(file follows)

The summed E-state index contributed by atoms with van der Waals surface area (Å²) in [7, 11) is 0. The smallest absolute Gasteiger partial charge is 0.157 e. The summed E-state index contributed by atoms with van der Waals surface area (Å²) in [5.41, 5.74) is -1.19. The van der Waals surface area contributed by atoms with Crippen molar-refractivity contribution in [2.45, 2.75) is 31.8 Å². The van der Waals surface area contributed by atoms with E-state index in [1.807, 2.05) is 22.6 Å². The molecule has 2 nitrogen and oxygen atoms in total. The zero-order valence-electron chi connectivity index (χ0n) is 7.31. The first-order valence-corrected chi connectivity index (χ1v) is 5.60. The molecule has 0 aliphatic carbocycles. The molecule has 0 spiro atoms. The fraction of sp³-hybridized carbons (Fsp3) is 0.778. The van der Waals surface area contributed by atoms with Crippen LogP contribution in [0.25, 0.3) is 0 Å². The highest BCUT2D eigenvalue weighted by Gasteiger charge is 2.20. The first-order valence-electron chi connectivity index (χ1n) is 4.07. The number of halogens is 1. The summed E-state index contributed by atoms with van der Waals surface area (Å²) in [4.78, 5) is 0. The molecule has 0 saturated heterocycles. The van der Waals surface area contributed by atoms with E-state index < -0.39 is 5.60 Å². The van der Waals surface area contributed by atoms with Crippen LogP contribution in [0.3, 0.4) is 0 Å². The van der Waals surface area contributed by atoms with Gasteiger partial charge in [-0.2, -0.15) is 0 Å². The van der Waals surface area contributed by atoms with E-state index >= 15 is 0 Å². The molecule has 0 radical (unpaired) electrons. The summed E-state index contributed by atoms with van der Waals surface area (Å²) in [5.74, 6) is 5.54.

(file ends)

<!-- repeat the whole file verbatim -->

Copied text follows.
The summed E-state index contributed by atoms with van der Waals surface area (Å²) in [7, 11) is 0. The smallest absolute Gasteiger partial charge is 0.157 e. The summed E-state index contributed by atoms with van der Waals surface area (Å²) in [5.41, 5.74) is -1.19. The van der Waals surface area contributed by atoms with Crippen molar-refractivity contribution in [2.45, 2.75) is 31.8 Å². The van der Waals surface area contributed by atoms with E-state index in [1.807, 2.05) is 22.6 Å². The molecule has 2 nitrogen and oxygen atoms in total. The zero-order valence-electron chi connectivity index (χ0n) is 7.31. The first-order valence-corrected chi connectivity index (χ1v) is 5.60. The molecule has 0 aliphatic carbocycles. The molecule has 0 spiro atoms. The fraction of sp³-hybridized carbons (Fsp3) is 0.778. The van der Waals surface area contributed by atoms with Crippen LogP contribution in [0.25, 0.3) is 0 Å². The highest BCUT2D eigenvalue weighted by Gasteiger charge is 2.20. The first-order valence-electron chi connectivity index (χ1n) is 4.07. The number of halogens is 1. The summed E-state index contributed by atoms with van der Waals surface area (Å²) in [4.78, 5) is 0. The molecule has 0 saturated heterocycles. The van der Waals surface area contributed by atoms with E-state index < -0.39 is 5.60 Å². The van der Waals surface area contributed by atoms with Crippen LogP contribution in [0.3, 0.4) is 0 Å². The van der Waals surface area contributed by atoms with Gasteiger partial charge in [-0.2, -0.15) is 0 Å². The van der Waals surface area contributed by atoms with E-state index >= 15 is 0 Å². The molecule has 0 radical (unpaired) electrons. The summed E-state index contributed by atoms with van der Waals surface area (Å²) in [5.74, 6) is 5.54.